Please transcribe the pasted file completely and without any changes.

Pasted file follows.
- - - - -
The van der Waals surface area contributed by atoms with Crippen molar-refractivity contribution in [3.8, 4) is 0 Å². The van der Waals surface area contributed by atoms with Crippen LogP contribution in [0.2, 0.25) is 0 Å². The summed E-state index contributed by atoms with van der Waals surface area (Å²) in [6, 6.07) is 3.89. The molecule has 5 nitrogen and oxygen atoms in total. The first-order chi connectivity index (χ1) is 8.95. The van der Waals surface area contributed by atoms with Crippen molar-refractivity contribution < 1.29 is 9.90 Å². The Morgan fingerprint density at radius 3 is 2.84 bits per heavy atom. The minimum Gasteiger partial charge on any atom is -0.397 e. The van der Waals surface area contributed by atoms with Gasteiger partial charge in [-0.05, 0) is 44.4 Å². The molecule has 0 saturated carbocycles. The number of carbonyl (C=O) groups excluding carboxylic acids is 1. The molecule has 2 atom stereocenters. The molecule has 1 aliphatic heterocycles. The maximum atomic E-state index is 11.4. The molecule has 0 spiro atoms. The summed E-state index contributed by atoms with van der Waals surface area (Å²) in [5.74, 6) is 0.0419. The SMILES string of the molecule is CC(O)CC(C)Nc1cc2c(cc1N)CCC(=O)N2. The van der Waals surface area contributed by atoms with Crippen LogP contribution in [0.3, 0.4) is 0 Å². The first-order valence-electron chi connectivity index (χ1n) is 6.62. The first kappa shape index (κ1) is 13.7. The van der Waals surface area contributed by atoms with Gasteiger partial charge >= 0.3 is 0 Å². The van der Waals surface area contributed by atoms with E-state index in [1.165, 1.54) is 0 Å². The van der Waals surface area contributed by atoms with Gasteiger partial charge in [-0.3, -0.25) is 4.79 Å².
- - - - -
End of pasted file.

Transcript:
The van der Waals surface area contributed by atoms with Crippen molar-refractivity contribution in [3.8, 4) is 0 Å². The van der Waals surface area contributed by atoms with Crippen LogP contribution in [0.2, 0.25) is 0 Å². The summed E-state index contributed by atoms with van der Waals surface area (Å²) in [6, 6.07) is 3.89. The molecule has 5 nitrogen and oxygen atoms in total. The first-order chi connectivity index (χ1) is 8.95. The van der Waals surface area contributed by atoms with Crippen molar-refractivity contribution < 1.29 is 9.90 Å². The Morgan fingerprint density at radius 3 is 2.84 bits per heavy atom. The minimum Gasteiger partial charge on any atom is -0.397 e. The van der Waals surface area contributed by atoms with Gasteiger partial charge in [-0.05, 0) is 44.4 Å². The molecule has 0 saturated carbocycles. The number of carbonyl (C=O) groups excluding carboxylic acids is 1. The molecule has 2 atom stereocenters. The molecule has 1 aliphatic heterocycles. The maximum atomic E-state index is 11.4. The molecule has 0 spiro atoms. The summed E-state index contributed by atoms with van der Waals surface area (Å²) in [5.74, 6) is 0.0419. The SMILES string of the molecule is CC(O)CC(C)Nc1cc2c(cc1N)CCC(=O)N2. The van der Waals surface area contributed by atoms with Crippen LogP contribution in [0.3, 0.4) is 0 Å². The first-order valence-electron chi connectivity index (χ1n) is 6.62. The first kappa shape index (κ1) is 13.7. The van der Waals surface area contributed by atoms with Gasteiger partial charge >= 0.3 is 0 Å². The van der Waals surface area contributed by atoms with E-state index in [1.165, 1.54) is 0 Å². The van der Waals surface area contributed by atoms with Gasteiger partial charge in [-0.3, -0.25) is 4.79 Å².